Considerations When Moving From On-Premises To Managed Private Cloud

Posted on by Kelly Goolsby | Updated:
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Not so long ago, comparing on-premises to managed private cloud server solutions was impossible – third-party cloud storage solutions didn’t exist. That means many businesses operating today developed their basic processes, data architecture, and service delivery solutions in a world where on-premises servers were the only option. Those solutions mostly still work well enough – but now those organizations are beginning to look at alternatives. 

Use this guide to learn what a managed private cloud is, what moving to a managed private cloud can do for you, and what you need to know when planning such a move.

What Is a Managed Private Cloud? Benefits Over an On-Premises Deployment Model

A managed private cloud is a clustered server environment managed and maintained by a third party, almost always off-site, and reserved for your exclusive use. On-premises server solutions are almost always private for practical reasons unless you are a cloud service provider yourself. However, there is no reason a private server needs to be on-premises.

The managed private cloud model offers several advantages over other cloud and on-premises server solutions, including the fact that you don’t have to purchase, maintain, or upgrade the server or any other infrastructure itself. This means you can achieve deployment and scaling very rapidly as well. You don’t have to have an in-house sysadmin, either.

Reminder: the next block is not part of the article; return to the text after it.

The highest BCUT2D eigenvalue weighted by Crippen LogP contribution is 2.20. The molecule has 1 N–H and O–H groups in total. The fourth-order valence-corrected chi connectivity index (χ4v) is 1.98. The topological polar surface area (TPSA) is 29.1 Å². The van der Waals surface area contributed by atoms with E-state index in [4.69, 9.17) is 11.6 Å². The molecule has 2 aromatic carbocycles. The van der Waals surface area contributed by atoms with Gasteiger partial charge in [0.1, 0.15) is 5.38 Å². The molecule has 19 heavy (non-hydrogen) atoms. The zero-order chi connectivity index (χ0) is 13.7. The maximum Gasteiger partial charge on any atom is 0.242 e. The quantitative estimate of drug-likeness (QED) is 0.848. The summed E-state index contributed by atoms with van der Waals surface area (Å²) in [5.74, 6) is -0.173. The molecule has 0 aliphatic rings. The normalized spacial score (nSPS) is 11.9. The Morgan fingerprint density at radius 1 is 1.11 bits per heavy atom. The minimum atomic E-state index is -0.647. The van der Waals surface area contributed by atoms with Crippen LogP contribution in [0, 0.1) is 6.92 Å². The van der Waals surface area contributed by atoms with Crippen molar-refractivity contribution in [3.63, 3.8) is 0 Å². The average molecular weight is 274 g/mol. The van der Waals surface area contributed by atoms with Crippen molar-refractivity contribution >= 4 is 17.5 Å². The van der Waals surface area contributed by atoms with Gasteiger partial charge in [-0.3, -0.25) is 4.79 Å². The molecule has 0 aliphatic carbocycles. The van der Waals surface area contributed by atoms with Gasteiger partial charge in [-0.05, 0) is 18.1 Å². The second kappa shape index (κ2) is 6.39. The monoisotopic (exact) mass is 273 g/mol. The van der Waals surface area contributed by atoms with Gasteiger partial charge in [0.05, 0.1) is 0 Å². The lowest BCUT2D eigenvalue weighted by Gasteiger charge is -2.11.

At the same time, you don’t lose out on the benefits of an on-premises private server – you still get the easy, dedicated integration, the perpetual software licensing, and the self-scheduled upgrade/downtime cycles you depend on. 

Why Moving From On-Premises To A Managed Private Cloud Is Right for Your Business 

The on-premises vs cloud debate will go on for a long time because there are still a few very good reasons some organizations will want to maintain their own on-site servers. If your business is large enough that you can make efficient use of a multi-server data center yourself, you probably would not save significantly by switching to a third-party managed cloud service. 

However, most businesses are not so large, or at least do not make such heavy use of their servers as to make on-premises solutions truly cost-effective. If you fall into that group, here are some reasons you could save money, improve service delivery, and ease internal administrative burdens by shifting to a managed private cloud data architecture.

Key Factors To Consider When Moving to a Managed Private Cloud Infrastructure Platform Provider

There are plenty of great reasons to switch from on-premises to managed private cloud solutions. Here are the six managed private cloud benefits that are shown to be the most important to a majority of organizations. This list is not exhaustive, however.

1. Increased Efficiency

Availability, uptime, access speeds, and latency are all factors that can affect the actual efficiency of a server. In a managed private cloud situation, each can be made part of the service level agreement (SLA), guaranteeing minimum levels of the factors that you need most. As a result, your servers will be more efficient than ever.